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Thanks in part to the area’s expensive homes, faster-than-normal home price appreciation and high share of people waiting longer than average to sell their homes, Fairfield County will likely see a slower recovery in home sales even as interest rates fall next year. Hartford and New Haven, however, could see bigger boosts in demand.

That’s the conclusion of economists at the National Association of Realtors in a new, metro area-level analysis of the nation’s housing markets’ prospects in 2024.

Top officials at the Federal Reserve are forecasting that they will cut the central bank’s benchmark interest rate 75 basis points, to 3.75 percent, over the course of next year according to predictions released yesterday along with the Fed’s decision to hold rates steady for its third straight meeting. While it’s uncertain just when those rate cuts will arrive, traders on bond markets have already begun reacting to the Fed’s announcement, signalling the potential for mortgage rates to fall from this week’s Freddie Mac average of 6.95 percent for a 30-year, fixed-rate residential loan.

NAR’s report flagged Texas’ biggest metros, along with three Midwest and Southern markets, the Washington, D.C. and Philadelphia areas and Portland, Maine as the 10 markets with the most pent-up demand nation-wide

“The demand for housing will recover from falling mortgage rates and rising income,” NAR chief economist Lawrence Yun said in a statement accompanying his team’s report Wednesday. “In addition, housing inventory is expected to rise by around 30% as more sellers begin to list after delaying selling over the past two years. The selected top 10 U.S. markets will experience faster recovery in home sales.”

NAR’s report combined a number of factors to generate its ranking, including the share of buyers who could afford to return to the market as mortgage interest rates fall, a market’s affordability and the share of high-earning Millennials moving to each market from out-of-state.

Only around 4.1 percent of Fairfield County homebuyers and 4.3 percent of Greater Hartford and New Haven-area homebuyers could afford to return to the market if mortgage rates fell to 6.5 percent, Yun’s team said. That compares to 5.2 percent in Worcester, Massachusetts, 5.1 percent in Austin, Texas – the market with the most pent-up demand according to NAR – and 3.9 percent in the Boston area.

Nation-wide, that figure is an even 4 percent.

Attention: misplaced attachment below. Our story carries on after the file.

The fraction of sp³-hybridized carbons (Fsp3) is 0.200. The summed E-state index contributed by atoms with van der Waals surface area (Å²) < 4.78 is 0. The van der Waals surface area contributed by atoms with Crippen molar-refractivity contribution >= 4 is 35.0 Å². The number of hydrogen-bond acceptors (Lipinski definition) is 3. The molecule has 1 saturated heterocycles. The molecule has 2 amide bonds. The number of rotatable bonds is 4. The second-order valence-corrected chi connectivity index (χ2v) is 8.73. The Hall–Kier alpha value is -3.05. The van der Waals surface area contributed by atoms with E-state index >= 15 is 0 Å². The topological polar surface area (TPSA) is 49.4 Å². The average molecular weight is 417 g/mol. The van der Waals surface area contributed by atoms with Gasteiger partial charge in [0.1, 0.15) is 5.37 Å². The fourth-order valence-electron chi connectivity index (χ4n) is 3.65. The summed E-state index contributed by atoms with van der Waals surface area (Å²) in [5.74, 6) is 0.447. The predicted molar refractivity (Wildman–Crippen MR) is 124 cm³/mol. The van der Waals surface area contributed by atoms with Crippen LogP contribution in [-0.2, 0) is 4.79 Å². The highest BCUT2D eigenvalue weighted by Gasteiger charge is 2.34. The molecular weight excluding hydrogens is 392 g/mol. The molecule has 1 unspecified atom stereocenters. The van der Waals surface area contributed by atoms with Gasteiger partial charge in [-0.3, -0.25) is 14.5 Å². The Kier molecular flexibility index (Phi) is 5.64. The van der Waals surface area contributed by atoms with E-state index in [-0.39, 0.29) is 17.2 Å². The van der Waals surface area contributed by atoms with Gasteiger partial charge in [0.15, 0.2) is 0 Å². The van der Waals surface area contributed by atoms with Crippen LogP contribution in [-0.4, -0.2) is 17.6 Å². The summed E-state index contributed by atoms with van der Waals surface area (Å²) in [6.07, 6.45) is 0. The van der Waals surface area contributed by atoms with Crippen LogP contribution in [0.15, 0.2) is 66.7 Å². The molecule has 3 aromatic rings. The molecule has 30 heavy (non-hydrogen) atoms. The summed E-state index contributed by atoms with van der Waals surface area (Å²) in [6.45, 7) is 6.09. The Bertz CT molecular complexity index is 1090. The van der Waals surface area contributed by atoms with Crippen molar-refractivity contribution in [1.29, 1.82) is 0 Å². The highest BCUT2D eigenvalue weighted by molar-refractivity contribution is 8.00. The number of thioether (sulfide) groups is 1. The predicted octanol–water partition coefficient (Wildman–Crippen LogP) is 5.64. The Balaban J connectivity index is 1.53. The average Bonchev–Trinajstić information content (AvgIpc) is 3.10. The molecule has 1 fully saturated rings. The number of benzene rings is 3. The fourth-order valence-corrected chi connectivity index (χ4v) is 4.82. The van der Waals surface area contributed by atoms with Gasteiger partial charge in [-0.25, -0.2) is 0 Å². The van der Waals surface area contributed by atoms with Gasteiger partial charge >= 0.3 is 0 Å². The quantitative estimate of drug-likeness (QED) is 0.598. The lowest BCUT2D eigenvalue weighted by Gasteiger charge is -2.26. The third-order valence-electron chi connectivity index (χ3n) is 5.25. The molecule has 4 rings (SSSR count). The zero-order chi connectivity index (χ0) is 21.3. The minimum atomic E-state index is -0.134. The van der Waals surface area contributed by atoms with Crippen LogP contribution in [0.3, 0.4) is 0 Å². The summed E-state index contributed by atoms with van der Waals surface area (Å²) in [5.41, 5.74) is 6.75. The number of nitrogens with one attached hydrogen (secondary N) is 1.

Prices for houses and condominiums are growing quickly in all three Connecticut markets, NAR said, but only 14.5 percent of renters can afford the median-priced home in Fairfield County and 19 percent of October’s listings in the area were affordable to first-time buyers. By comparison, 20 percent of renters can afford the median-priced home in the Hartford metro and 19.2 percent can do the same in the New Haven area. Thirty-eight percent and 25 percent of October’s listings in the area were affordable to first-time buyers in Hartford and New Haven, respectively.

The average rate on a 30-year mortgage dropped to 6.95 percent from 7.03 percent this week, mortgage buyer Freddie Mac said today. A year ago, the rate averaged 6.31 percent. The latest drop in rates is the seventh in as many weeks. Mortgage rates have been easing since late October, when they reached 7.79 percent, the highest level since late 2000.

The pullback has echoed a decline in the 10-year Treasury yield, which lenders use as a guide to pricing loans. The yield, which in mid October surged to its highest level since 2007, has been falling on hopes that inflation has cooled enough for the Federal Reserve to finally stop raising interest rates.

Those hopes strengthened Wednesday after the Fed held its main interest rate steady for the third straight time, and its officials signaled that they expect to begin cutting rates beginning as early as next summer.

“Given inflation continues to decelerate and the Federal Reserve Board’s current expectations that they will lower the federal funds target rate next year, we likely will see a gradual thawing of the housing market in the new year,” Sam Khater, Freddie Mac’s chief economist, said in a statement.

Material from the Associated Press was used in this report.